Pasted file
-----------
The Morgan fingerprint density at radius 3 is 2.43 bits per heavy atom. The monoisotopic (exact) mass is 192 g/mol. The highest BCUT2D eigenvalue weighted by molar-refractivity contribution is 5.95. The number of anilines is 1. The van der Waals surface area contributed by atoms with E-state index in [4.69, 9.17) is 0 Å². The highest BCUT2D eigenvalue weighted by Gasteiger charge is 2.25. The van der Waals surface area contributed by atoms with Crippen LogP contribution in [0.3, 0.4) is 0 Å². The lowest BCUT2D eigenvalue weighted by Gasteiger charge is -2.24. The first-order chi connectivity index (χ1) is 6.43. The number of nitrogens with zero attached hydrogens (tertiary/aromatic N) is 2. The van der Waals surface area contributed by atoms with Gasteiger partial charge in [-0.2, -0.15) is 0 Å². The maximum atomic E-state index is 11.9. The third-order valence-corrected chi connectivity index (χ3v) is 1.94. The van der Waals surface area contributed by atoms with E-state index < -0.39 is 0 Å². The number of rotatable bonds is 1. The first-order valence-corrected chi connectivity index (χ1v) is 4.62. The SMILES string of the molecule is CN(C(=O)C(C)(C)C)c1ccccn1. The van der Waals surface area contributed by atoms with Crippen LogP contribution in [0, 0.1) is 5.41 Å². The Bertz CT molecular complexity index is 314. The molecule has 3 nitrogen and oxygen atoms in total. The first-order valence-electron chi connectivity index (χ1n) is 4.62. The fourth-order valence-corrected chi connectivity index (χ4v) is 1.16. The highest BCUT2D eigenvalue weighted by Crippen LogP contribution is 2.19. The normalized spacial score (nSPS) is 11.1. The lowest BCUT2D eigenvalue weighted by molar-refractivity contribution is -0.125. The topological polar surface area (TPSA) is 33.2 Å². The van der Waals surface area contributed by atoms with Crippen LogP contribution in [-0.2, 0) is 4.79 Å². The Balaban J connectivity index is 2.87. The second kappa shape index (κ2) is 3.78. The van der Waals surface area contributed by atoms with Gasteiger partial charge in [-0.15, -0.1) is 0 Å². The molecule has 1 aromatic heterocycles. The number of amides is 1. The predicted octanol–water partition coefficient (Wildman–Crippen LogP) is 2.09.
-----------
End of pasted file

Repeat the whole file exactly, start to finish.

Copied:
The Morgan fingerprint density at radius 3 is 2.43 bits per heavy atom. The monoisotopic (exact) mass is 192 g/mol. The highest BCUT2D eigenvalue weighted by molar-refractivity contribution is 5.95. The number of anilines is 1. The van der Waals surface area contributed by atoms with E-state index in [4.69, 9.17) is 0 Å². The highest BCUT2D eigenvalue weighted by Gasteiger charge is 2.25. The van der Waals surface area contributed by atoms with Crippen LogP contribution in [0.3, 0.4) is 0 Å². The lowest BCUT2D eigenvalue weighted by Gasteiger charge is -2.24. The first-order chi connectivity index (χ1) is 6.43. The number of nitrogens with zero attached hydrogens (tertiary/aromatic N) is 2. The van der Waals surface area contributed by atoms with Gasteiger partial charge in [-0.2, -0.15) is 0 Å². The maximum atomic E-state index is 11.9. The third-order valence-corrected chi connectivity index (χ3v) is 1.94. The van der Waals surface area contributed by atoms with E-state index < -0.39 is 0 Å². The number of rotatable bonds is 1. The first-order valence-corrected chi connectivity index (χ1v) is 4.62. The SMILES string of the molecule is CN(C(=O)C(C)(C)C)c1ccccn1. The van der Waals surface area contributed by atoms with Crippen LogP contribution in [0, 0.1) is 5.41 Å². The Bertz CT molecular complexity index is 314. The molecule has 3 nitrogen and oxygen atoms in total. The first-order valence-electron chi connectivity index (χ1n) is 4.62. The fourth-order valence-corrected chi connectivity index (χ4v) is 1.16. The highest BCUT2D eigenvalue weighted by Crippen LogP contribution is 2.19. The normalized spacial score (nSPS) is 11.1. The lowest BCUT2D eigenvalue weighted by molar-refractivity contribution is -0.125. The topological polar surface area (TPSA) is 33.2 Å². The van der Waals surface area contributed by atoms with Crippen LogP contribution in [-0.2, 0) is 4.79 Å². The Balaban J connectivity index is 2.87. The second kappa shape index (κ2) is 3.78. The van der Waals surface area contributed by atoms with Gasteiger partial charge in [-0.15, -0.1) is 0 Å². The molecule has 1 aromatic heterocycles. The number of amides is 1. The predicted octanol–water partition coefficient (Wildman–Crippen LogP) is 2.09.